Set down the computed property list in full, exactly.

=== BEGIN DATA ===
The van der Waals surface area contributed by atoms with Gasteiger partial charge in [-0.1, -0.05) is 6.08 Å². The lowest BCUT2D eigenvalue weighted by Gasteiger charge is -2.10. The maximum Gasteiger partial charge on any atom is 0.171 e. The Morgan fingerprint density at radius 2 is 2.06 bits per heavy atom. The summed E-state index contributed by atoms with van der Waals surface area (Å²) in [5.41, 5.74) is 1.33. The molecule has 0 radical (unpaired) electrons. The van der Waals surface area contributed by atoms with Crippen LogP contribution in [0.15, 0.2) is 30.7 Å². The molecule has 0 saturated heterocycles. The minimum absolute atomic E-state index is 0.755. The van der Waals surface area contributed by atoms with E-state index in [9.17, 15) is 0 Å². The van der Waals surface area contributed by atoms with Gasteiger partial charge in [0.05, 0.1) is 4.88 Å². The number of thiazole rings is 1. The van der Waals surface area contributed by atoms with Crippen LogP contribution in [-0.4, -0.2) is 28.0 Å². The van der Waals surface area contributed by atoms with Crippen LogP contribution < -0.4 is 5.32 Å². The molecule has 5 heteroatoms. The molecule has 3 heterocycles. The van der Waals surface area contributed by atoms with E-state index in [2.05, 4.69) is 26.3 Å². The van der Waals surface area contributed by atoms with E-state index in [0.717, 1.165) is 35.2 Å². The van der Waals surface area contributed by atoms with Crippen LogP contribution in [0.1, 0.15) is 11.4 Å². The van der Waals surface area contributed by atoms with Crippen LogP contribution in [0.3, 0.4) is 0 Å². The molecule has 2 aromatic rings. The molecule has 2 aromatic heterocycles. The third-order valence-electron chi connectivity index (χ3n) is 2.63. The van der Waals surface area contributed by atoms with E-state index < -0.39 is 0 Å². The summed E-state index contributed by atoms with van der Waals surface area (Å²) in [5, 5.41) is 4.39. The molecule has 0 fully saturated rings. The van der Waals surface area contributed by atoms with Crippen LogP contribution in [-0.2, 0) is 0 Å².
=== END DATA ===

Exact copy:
The van der Waals surface area contributed by atoms with Gasteiger partial charge in [-0.1, -0.05) is 6.08 Å². The lowest BCUT2D eigenvalue weighted by Gasteiger charge is -2.10. The maximum Gasteiger partial charge on any atom is 0.171 e. The Morgan fingerprint density at radius 2 is 2.06 bits per heavy atom. The summed E-state index contributed by atoms with van der Waals surface area (Å²) in [5.41, 5.74) is 1.33. The molecule has 0 radical (unpaired) electrons. The van der Waals surface area contributed by atoms with Crippen LogP contribution in [0.15, 0.2) is 30.7 Å². The molecule has 0 saturated heterocycles. The minimum absolute atomic E-state index is 0.755. The van der Waals surface area contributed by atoms with E-state index in [9.17, 15) is 0 Å². The van der Waals surface area contributed by atoms with Gasteiger partial charge in [0.05, 0.1) is 4.88 Å². The number of thiazole rings is 1. The van der Waals surface area contributed by atoms with Crippen LogP contribution in [-0.4, -0.2) is 28.0 Å². The van der Waals surface area contributed by atoms with Crippen LogP contribution < -0.4 is 5.32 Å². The molecule has 5 heteroatoms. The molecule has 3 heterocycles. The van der Waals surface area contributed by atoms with E-state index in [2.05, 4.69) is 26.3 Å². The van der Waals surface area contributed by atoms with E-state index in [0.717, 1.165) is 35.2 Å². The van der Waals surface area contributed by atoms with Crippen LogP contribution in [0.1, 0.15) is 11.4 Å². The van der Waals surface area contributed by atoms with Crippen LogP contribution in [0.3, 0.4) is 0 Å². The molecule has 2 aromatic rings. The molecule has 2 aromatic heterocycles. The third-order valence-electron chi connectivity index (χ3n) is 2.63. The van der Waals surface area contributed by atoms with E-state index < -0.39 is 0 Å². The summed E-state index contributed by atoms with van der Waals surface area (Å²) in [5, 5.41) is 4.39. The molecule has 0 fully saturated rings. The van der Waals surface area contributed by atoms with Crippen LogP contribution in [-0.2, 0) is 0 Å².